Posts Tagged ‘Damsel flies

10
Apr
11

Stillwater Fly Fishing: Wind Drifting

One of my enjoyable memories on many B.C. lakes is fishing up against the wind (or, rowing, kicking in bigger winds) and turning and letting the wind blow me back down a selected area. I have frequently had a damsel or dragon nymph dragging along with the speed of the wind. Whamo more often than not. More than up against the wind. Sometimes this is a gentle drift and other times you have a precise route to cover in heavier winds. Once a slot is covered, you pull out of the ride and work back up to the top and do it again.

SO LOOKING FORWARD TO SUMMER!

12
Jan
11

Damsel Flies and Day Dreams (Waiting for the Thaw)

By no means is my weather comparable to what is pounding the East. It is 30 degrees out and my rig is encased in ice this morning, a by product of freezing rain and living close to Troutdale (Oregon) and the Gorge. Temps are promised to rise to the mid 40’s by 9am. Don’t think so, but sometime soon.

So, my mind wanders to a peaceful Summer afternoon on a lake, moving about the edges with Damsels flitting about. Warmth and fruitful calculations. Observations that can be worked upon. My recent chuck and chance it forays into the Spey world are more like casting with a hood on right now, so the day dream of warmth and certainty is appealing. Only five or so more months to go…….

Love the Damsel (TMuncy~SwittersB)

 

Damsels Delight Others Too (SwittersB)

03
Jul
10

Fly Fishing: Damsels Habits & Habitat

“They tend to creep around the bottom of ponds and streams searching for prey. When a nymph is about to molt into an adult it crawls out of the water. Dawn or dusk during fine weather is the most common times for molting. There are usually 10 – 15 molts as nymphs. It can take nymphs from 1 to 5 years to mature depending on species.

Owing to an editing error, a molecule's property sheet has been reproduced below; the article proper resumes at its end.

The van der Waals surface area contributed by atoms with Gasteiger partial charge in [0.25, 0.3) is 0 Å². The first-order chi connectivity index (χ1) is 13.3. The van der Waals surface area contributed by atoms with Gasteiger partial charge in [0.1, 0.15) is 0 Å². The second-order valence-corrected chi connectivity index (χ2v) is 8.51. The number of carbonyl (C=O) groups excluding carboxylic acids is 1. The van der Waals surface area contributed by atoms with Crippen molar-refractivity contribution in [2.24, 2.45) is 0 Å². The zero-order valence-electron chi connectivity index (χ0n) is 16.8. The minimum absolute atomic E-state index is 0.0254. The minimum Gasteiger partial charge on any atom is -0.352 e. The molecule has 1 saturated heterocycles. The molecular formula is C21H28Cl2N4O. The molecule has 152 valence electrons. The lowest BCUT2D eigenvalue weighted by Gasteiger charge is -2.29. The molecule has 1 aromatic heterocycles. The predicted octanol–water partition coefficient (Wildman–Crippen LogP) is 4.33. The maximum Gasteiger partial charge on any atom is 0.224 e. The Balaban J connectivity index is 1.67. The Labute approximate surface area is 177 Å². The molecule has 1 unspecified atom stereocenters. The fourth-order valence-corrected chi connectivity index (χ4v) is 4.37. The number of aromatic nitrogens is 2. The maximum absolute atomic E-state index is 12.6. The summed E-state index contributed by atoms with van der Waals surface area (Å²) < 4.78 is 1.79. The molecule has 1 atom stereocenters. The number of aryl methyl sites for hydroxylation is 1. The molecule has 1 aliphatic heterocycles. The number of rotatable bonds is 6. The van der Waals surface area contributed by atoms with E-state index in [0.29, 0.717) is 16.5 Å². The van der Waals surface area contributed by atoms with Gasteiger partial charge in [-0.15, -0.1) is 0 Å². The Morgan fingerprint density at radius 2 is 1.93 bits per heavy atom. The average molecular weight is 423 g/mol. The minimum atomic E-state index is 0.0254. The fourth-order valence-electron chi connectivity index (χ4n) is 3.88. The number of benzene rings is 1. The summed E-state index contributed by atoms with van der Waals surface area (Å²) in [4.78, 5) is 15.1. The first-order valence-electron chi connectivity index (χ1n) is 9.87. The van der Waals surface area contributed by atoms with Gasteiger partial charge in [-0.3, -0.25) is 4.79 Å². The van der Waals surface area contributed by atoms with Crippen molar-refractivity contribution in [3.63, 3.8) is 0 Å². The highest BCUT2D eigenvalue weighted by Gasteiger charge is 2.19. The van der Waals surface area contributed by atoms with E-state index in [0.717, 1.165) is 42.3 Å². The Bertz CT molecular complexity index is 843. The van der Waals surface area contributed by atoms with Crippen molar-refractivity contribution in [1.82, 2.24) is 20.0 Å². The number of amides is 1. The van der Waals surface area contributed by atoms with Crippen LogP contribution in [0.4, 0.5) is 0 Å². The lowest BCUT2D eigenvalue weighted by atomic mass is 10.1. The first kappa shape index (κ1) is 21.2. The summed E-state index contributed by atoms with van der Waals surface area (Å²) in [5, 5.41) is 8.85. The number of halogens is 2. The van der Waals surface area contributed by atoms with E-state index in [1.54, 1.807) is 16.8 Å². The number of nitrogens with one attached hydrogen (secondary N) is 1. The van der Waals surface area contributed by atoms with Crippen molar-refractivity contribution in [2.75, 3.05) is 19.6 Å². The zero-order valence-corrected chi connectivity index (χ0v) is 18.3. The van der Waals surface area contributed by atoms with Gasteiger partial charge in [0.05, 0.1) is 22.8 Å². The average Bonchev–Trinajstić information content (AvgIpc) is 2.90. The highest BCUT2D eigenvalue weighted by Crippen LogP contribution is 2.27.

Before mating the male must transfer sperm from the genital opening on segment 9 to the reproductive organs on segments and 3. Then on finding a female he grabs her by the neck with his claspers. She curves her body around until the tip of her abdomen touches his reproductive organs in segment 2 and 3 to collect the sperm. This is known as the copulation wheel. After mating the pair may fly in tandem with the male leading. Females mate with more than one male and store the sperm from the matings, although she tends to use the sperm from the last mating. The male mating organ contains a structure that allows him to scrape or push aside the sperm from previous matings before depositing his own in the most favorable spot.”   Bumblebee

DAMSEL FLIES

Damsel's Delight



13
Feb
09

damsel flies (delicate amongst the reeds)

Damsel Adult by Seabrooke

Damsel Adult by Seabrooke

“Because they’re predatory, both damselflies and dragonflies have excellent eyesight. They have a pair of large compound eyes that are their primary means of detecting prey, but also several occelli across their “forehead” that they use for sensing small changes in light and dark, which helps them to orient upwards. The eyes are another useful feature to separate damsels from dragons – the compound eyes of the latter meet at the top of the head, while those of damselflies are usually widely separated. The eyes are also very important for avoiding predators.”

http://themarvelousinnature.wordpress.com/2008/06/22/emeralds-in-the-garden/

15
Jul
08

Damsel Adult (what the #%&^?)

http://en.wikipedia.org/wiki/Damselfly

29
Jun
08

Damsel Fly Patterns (proven and experimental…copy them)